Challenging carbon-carbon coupling achieved using visible light


    Professor Steven Ley and his team at Cambridge University have demonstrated how visible light can be used to perform complex photoredox cross-couplings in continuous flow.
    Using a Vapourtec E-series equipped with the UV-150 photochemical reactor for blue LEDs irradiation, the Ley group have used the enhanced light irradiation properties of continuous flow to add to the field of carbon radical chemistry. An iridium based photocatalyst was used to generate a C(sp3) radical from commercially available boronic pinacol esters using visible light, which could then be coupled with aryl bromides and heteroaromatic nitriles. The approach tolerated a range of functionality on the aryl bromides, including aldehyde and alkyne groups, and the group were also able to demonstrate that the method could be applied to a range of N-heterocycles, with particular success for those built around a 4-cyanopyridine scaffold.

    The Ley group’s expertise with continuous flow is renowned, and it is remarked in the text that “more efficient irradiation with microchannel devices and shorter residence times often result in faster and cleaner photo-reactions in flow”. Using continuous flow, Ley and his team have avoided common limitations with batch photochemical reactions resulting from poor penetration depths through the reaction stream.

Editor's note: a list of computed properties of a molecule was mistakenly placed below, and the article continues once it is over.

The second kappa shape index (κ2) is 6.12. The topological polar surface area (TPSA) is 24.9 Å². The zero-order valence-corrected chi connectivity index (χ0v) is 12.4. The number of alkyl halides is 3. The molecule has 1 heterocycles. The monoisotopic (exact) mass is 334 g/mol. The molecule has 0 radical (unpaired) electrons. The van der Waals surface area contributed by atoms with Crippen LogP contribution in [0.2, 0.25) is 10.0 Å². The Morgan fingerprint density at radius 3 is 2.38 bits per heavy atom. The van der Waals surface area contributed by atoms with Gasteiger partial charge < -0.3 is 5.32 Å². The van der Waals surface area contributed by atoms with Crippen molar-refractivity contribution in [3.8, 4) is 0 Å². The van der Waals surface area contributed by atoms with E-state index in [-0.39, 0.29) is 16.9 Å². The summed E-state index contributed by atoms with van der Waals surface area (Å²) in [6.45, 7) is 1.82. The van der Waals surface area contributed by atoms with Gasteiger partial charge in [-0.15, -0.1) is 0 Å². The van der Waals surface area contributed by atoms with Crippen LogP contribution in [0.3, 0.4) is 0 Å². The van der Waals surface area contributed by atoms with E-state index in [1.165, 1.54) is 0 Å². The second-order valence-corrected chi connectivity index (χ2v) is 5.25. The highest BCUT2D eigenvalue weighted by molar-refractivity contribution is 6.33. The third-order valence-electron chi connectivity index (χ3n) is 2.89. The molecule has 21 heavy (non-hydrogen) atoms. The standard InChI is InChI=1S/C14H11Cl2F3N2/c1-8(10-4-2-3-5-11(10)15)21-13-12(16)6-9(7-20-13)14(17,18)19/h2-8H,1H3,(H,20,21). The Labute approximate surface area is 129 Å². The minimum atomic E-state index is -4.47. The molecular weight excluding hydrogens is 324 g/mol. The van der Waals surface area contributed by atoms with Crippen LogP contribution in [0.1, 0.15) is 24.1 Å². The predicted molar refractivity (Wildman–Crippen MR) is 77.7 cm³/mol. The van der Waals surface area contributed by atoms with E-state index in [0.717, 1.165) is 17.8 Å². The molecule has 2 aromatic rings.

Dr Ryan Skilton, Research Scientist at Vapourtec comments “Professor Ley and his team have demonstrated an exciting, novel method for performing quite a complex coupling. It’s very pleasing to see the Vapourtec E-series and UV-150 playing a part in this research. Flow chemistry allows a more efficient light absorption, which has helped the Ley group to significantly reduce the reaction times compared to the equivalent batch process. The advantage is that the throughput of this novel reaction can be increased, which is an important consideration for any future scale up”.

    As always, Professor Ley and his group have demonstrated how continuous flow can be used as a tool for new synthesis and improved reaction efficiency.

    To read the full paper please click here

    To read more about the UV-150 photochemical reactor please click here

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